Astronauts 3D-Print Their First Tool on the ISS
No, it's not exactly Star Trek, where we are replicating meals on demand, but astronauts on the International Space Station (ISS) are actually "printing" their own tools for the first time, successfully using a 3D printer that was brought up to the station earlier this year.
The first tool these astronauts have printed was an early holiday present to themselves - a durable ratchet wrench designed by Noah Paul-Gin, an engineer at Made In Space Inc.
The wrench was printed with the Made in Space 3D-printer, which was sent up to the ISS last August. Since then, ISS crew have been putting the printer through its paces and testing its unique design, which accounts for microgravity conditions. This 5-inch-long ratchet wrench will be returned to the ground for analysis and testing, along with the other specialty parts printed in space.
Eventually, NASA hopes to use such printers to make specialized tools and parts on a moment's notice.
"For the printer's final test in this phase of operations, NASA wanted to validate the process for printing on demand, which will be critical on longer journeys to Mars," Niki Werkheiser, the space station 3D printer program manager at NASA's Marshall Space Flight Center, explained in a statement. "In less than a week, the ratchet was designed, approved by safety and other NASA reviewers, and the file was sent to space where the printer made the wrench in four hours."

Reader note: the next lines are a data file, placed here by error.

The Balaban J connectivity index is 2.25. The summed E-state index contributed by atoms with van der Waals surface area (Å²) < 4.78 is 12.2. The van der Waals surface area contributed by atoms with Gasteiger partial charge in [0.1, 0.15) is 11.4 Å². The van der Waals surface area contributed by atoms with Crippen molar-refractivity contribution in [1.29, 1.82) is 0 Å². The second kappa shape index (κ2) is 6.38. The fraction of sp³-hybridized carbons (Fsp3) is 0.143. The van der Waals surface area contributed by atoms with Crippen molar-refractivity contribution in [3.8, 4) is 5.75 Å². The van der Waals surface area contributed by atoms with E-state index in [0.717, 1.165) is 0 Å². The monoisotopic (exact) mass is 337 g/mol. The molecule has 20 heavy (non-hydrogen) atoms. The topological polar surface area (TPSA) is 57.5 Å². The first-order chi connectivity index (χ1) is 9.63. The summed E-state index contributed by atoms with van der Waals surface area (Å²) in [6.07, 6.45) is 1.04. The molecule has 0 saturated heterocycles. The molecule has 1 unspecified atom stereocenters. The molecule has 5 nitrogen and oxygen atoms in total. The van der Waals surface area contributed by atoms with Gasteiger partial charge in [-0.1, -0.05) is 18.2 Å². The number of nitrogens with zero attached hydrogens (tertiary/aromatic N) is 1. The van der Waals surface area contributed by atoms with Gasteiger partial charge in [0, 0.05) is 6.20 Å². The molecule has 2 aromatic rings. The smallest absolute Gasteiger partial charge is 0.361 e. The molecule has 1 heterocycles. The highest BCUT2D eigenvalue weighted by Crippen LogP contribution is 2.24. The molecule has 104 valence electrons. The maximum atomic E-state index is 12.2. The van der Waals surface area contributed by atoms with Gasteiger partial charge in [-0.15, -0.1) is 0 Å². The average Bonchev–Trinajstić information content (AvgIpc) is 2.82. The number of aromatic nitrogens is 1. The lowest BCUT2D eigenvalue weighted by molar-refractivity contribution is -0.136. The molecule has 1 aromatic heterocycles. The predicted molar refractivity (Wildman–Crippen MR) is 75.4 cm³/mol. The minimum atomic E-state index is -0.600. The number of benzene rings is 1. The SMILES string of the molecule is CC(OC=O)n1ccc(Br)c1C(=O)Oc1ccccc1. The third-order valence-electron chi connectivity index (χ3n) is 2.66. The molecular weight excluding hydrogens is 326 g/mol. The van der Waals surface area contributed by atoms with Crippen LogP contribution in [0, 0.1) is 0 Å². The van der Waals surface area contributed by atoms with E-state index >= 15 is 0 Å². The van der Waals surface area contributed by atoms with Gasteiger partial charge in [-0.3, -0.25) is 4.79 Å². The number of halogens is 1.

According to the expert, if the crew desperately needs a tool or part that failed to arrive in a resupply mission, they will soon be able to simply print their own after being sent the appropriate schematics. Likewise, new tools can be designed and printed on-the-fly to address unexpected problems.
"If you can transmit a file to the station as quickly as you can send an email, it opens up endless possibilities," added Werkheiser. "We are breaking new ground not only in the way we manufacture in space but also in the way we operate and approve space hardware that is built in space, rather than launched from Earth."
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